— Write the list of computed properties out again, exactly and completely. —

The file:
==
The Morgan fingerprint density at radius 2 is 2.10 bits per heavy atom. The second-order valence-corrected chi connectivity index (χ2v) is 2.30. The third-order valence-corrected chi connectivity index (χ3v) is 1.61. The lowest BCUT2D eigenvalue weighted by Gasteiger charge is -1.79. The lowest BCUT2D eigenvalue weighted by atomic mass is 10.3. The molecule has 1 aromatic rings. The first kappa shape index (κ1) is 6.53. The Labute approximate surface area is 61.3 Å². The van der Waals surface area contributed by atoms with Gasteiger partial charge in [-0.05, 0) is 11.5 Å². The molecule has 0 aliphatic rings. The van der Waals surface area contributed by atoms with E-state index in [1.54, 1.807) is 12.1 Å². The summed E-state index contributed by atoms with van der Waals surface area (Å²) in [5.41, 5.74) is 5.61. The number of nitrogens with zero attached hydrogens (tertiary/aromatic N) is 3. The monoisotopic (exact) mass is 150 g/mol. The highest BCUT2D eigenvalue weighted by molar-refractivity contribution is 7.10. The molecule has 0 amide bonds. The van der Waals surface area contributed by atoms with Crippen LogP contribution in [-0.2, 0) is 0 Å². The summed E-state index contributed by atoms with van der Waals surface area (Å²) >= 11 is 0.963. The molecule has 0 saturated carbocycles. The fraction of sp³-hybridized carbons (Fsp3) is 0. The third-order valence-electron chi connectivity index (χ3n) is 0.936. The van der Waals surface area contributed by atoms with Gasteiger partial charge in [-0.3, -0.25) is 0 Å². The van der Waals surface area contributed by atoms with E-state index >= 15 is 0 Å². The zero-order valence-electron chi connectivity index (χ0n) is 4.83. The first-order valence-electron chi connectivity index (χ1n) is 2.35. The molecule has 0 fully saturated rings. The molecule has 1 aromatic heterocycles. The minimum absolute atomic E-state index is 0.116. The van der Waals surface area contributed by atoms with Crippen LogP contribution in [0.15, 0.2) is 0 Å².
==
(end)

The Morgan fingerprint density at radius 2 is 2.10 bits per heavy atom. The second-order valence-corrected chi connectivity index (χ2v) is 2.30. The third-order valence-corrected chi connectivity index (χ3v) is 1.61. The lowest BCUT2D eigenvalue weighted by Gasteiger charge is -1.79. The lowest BCUT2D eigenvalue weighted by atomic mass is 10.3. The molecule has 1 aromatic rings. The first kappa shape index (κ1) is 6.53. The Labute approximate surface area is 61.3 Å². The van der Waals surface area contributed by atoms with Gasteiger partial charge in [-0.05, 0) is 11.5 Å². The molecule has 0 aliphatic rings. The van der Waals surface area contributed by atoms with E-state index in [1.54, 1.807) is 12.1 Å². The summed E-state index contributed by atoms with van der Waals surface area (Å²) in [5.41, 5.74) is 5.61. The number of nitrogens with zero attached hydrogens (tertiary/aromatic N) is 3. The monoisotopic (exact) mass is 150 g/mol. The highest BCUT2D eigenvalue weighted by molar-refractivity contribution is 7.10. The molecule has 0 amide bonds. The van der Waals surface area contributed by atoms with Crippen LogP contribution in [-0.2, 0) is 0 Å². The summed E-state index contributed by atoms with van der Waals surface area (Å²) >= 11 is 0.963. The molecule has 0 saturated carbocycles. The fraction of sp³-hybridized carbons (Fsp3) is 0. The third-order valence-electron chi connectivity index (χ3n) is 0.936. The van der Waals surface area contributed by atoms with Gasteiger partial charge in [-0.3, -0.25) is 0 Å². The van der Waals surface area contributed by atoms with E-state index >= 15 is 0 Å². The zero-order valence-electron chi connectivity index (χ0n) is 4.83. The first-order valence-electron chi connectivity index (χ1n) is 2.35. The molecule has 0 fully saturated rings. The molecule has 1 aromatic heterocycles. The minimum absolute atomic E-state index is 0.116. The van der Waals surface area contributed by atoms with Crippen LogP contribution in [0.15, 0.2) is 0 Å².